Monday, 14 October 2019

A Question of Identity

The ‘new’ Conservative government have let it be known they intend to introduce voter ID. Predictably the left – every last man-jack of them – is in uproar. This disenfranchises the poor, the minorities, the (altogether now) most vulnerable in society, they scream in unison, before going on to list the ways that this is (literally) Nazism in action. Jew haff ze papers, jah? Why, we may as well sew yellow stars on their sackcloth garments, brand them unclean, or make them ring a leper’s bell. (Although Labour may do well to avoid the yellow star association, what with them facing bankruptcy over their unfortunate antisemitism habit.)

All political parties tend to have an appeal for a particular sector of society. Tories for the actual workers, Greens for the old-fart hippies and callow youth, SNP for the rabid nationalistic English-haters, LibDems for the don’t-knows, etc. But the Labour Party has a manufactured client voter base in a way that no other party does and the thing that unites them all is victimhood. The party relies heavily on the under-educated, the outsiders, the ‘other’; in fact anybody whose sense of grievance can be stoked and whose support can be mobilised in the name of ‘social justice.

For most normal people, people who fend for themselves and their family, social justice means an overall fairness. It means we toil away and make our living however we can and we all contribute to the common good. It means that we expect a fair go and that those who deviate from acceptable behaviour will be corrected and if necessary punished. True social justice means that everybody knows the rules and trusts that they will be applied proportionately and evenly. It also means that those who, through no fault of their own, are disadvantaged in anyway can expect some accommodation for their plight.

What it doesn’t mean is equality of outcome. It doesn’t mean that some groups should be granted, by diktat, advantages above others. It doesn’t mean the creation of victim groups and the pursuit of a narrative of misery. One of the biggest adversaries of the Labour dream is success. Under Tony Blair’s time at the top, Peter Mandelson actually encouraged the pursuit of wealth. The phrase ‘filthy rich’ was used and not in a pejorative sense. And people understood, for a time, that wealth was nothing to be ashamed of. Corbyn has turned that around and resurrected failure as a life choice.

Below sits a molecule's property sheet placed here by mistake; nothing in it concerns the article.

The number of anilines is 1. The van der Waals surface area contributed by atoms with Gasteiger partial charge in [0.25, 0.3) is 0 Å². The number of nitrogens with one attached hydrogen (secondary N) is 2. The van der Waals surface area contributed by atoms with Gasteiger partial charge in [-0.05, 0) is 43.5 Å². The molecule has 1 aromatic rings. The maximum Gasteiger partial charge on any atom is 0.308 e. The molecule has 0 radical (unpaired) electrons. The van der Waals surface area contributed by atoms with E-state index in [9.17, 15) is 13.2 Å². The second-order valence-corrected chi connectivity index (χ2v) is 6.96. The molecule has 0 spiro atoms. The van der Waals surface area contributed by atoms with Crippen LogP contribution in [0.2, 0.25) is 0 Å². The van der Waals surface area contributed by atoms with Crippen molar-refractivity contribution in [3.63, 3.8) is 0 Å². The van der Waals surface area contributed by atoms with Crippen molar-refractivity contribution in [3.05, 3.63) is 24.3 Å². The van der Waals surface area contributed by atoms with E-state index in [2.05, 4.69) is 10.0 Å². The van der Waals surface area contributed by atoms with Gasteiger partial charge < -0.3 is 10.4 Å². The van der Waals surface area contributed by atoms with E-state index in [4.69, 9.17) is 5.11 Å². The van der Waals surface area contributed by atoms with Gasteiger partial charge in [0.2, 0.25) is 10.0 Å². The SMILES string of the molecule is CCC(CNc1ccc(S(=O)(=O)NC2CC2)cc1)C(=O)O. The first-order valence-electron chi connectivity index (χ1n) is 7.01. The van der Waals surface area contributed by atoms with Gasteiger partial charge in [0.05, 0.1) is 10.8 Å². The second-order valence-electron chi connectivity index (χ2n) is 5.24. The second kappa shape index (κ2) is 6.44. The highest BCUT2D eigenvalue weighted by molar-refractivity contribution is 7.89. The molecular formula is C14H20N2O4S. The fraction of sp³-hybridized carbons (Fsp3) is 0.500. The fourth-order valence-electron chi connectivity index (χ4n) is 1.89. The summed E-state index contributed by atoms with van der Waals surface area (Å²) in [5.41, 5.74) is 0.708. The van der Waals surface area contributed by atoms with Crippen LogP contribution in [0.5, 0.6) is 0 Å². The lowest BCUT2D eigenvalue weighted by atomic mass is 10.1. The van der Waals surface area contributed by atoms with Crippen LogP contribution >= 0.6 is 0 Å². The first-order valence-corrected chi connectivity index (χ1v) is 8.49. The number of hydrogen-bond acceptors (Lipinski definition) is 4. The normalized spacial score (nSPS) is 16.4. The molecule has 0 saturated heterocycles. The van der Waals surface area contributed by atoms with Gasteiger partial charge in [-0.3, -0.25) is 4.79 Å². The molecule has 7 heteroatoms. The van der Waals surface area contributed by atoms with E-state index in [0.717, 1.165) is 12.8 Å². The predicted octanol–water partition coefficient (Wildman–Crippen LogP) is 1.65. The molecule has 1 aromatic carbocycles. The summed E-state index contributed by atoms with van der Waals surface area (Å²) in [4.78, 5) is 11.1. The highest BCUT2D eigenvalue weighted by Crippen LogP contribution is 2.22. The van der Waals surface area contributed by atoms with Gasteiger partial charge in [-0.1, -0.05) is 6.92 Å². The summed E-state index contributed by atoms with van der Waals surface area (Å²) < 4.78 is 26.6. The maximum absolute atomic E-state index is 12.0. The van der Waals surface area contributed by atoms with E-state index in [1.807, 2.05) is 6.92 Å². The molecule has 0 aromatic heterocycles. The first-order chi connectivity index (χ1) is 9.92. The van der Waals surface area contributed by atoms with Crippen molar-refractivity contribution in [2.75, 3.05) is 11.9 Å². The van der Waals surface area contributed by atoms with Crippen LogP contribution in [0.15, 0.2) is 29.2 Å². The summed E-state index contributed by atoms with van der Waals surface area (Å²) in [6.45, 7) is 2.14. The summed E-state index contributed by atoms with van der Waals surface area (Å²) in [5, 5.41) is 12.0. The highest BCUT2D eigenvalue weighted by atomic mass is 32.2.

People achieve wealth by relative few routes: for most it comes through work, luck or charity. But if you are wedded to a version of the world in which the state provides everything, then a fourth popular avenue is corruption. Riven through every socialist administration is the heavy taint of hypocritical exploitation of resources nobly intended to ease the suffering of the poor. To grab a handful for yourself, all you have to do is show you are suffering, ideally by identifying with one or more of the left’s favoured causes. And all it costs you is your vote.

Vote Labour and you vote for the perpetuation of mediocrity. Vote Labour and you get to plead poverty and prejudice and forever identify as an underdog. But an underdog who doesn’t have to prove eligibility to vote. Underdogs who can operate vote farms in certain communities to unfairly return ‘representatives’ who will work hard to maintain your status as apparent Untermenschen.

The government propose, as part of their move to properly legitimise voting, the introduction of free photo ID for those who don’t already have it, but that isn’t good enough for Labour. They are now concocting a victim narrative that suggests their client base is so disadvantaged that they may not even realise they need to be registered in order to vote; how could you expect such people to also take steps to prove they are who they say they are? The fact is, Labour just don’t want people to be politically engaged unless they are already signed up to the red card mob.

You can be whoever you want to be...

So, the downtrodden masses who, despite needing ID to collect a parcel from the Post Office, to drive, to travel or to claim benefits from the state are somehow incapable of proving who they are? Pull the other one. And the ridiculous notion that those who have made the effort to register to vote are insufficiently motivated to pop down to the council offices to pick up a free voter ID card? If they can't be bothered to vote, if they don't know they might need ID, if they are so politically disengaged that the need for a card will put them off altogether, if the only reason they will vote is to get free stuff, is their vote worth defending at all? 

1 comment:

  1. As ever, an excellent post. One point I would presume to add. The outcry is also about the risk to Labour folk for whom fraudulent vote rigging is a source of guaranteed "outcomes". The resulting nasty Parliament we have right now proof if more were needed.